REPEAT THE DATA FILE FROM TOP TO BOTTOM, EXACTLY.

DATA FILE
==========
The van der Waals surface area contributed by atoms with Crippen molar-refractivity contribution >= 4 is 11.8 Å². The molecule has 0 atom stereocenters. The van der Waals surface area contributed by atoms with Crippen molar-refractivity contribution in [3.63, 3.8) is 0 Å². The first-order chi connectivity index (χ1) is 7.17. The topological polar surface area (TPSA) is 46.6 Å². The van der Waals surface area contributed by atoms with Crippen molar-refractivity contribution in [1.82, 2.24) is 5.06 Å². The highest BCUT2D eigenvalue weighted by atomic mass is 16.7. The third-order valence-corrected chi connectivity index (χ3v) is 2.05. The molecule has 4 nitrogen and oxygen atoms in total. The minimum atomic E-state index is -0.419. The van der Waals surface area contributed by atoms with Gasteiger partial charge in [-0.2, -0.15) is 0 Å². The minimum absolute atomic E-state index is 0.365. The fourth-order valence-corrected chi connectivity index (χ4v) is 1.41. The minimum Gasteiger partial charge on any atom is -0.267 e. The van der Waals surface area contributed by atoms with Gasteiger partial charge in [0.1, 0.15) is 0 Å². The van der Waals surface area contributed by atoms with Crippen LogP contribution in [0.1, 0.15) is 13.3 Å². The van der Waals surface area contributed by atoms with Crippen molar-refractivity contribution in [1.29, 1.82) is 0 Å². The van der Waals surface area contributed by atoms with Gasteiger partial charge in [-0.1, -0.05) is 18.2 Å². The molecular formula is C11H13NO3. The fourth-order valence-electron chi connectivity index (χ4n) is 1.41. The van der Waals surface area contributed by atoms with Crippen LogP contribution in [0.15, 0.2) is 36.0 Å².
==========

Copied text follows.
The van der Waals surface area contributed by atoms with Crippen molar-refractivity contribution >= 4 is 11.8 Å². The molecule has 0 atom stereocenters. The van der Waals surface area contributed by atoms with Crippen molar-refractivity contribution in [3.63, 3.8) is 0 Å². The first-order chi connectivity index (χ1) is 7.17. The topological polar surface area (TPSA) is 46.6 Å². The van der Waals surface area contributed by atoms with Crippen molar-refractivity contribution in [1.82, 2.24) is 5.06 Å². The highest BCUT2D eigenvalue weighted by atomic mass is 16.7. The third-order valence-corrected chi connectivity index (χ3v) is 2.05. The molecule has 4 nitrogen and oxygen atoms in total. The minimum atomic E-state index is -0.419. The van der Waals surface area contributed by atoms with Gasteiger partial charge in [-0.2, -0.15) is 0 Å². The minimum absolute atomic E-state index is 0.365. The fourth-order valence-corrected chi connectivity index (χ4v) is 1.41. The minimum Gasteiger partial charge on any atom is -0.267 e. The van der Waals surface area contributed by atoms with Gasteiger partial charge in [0.1, 0.15) is 0 Å². The van der Waals surface area contributed by atoms with Crippen LogP contribution in [0.1, 0.15) is 13.3 Å². The van der Waals surface area contributed by atoms with Crippen molar-refractivity contribution in [1.29, 1.82) is 0 Å². The van der Waals surface area contributed by atoms with Gasteiger partial charge in [-0.1, -0.05) is 18.2 Å². The molecular formula is C11H13NO3. The fourth-order valence-electron chi connectivity index (χ4n) is 1.41. The van der Waals surface area contributed by atoms with Crippen LogP contribution in [0.15, 0.2) is 36.0 Å².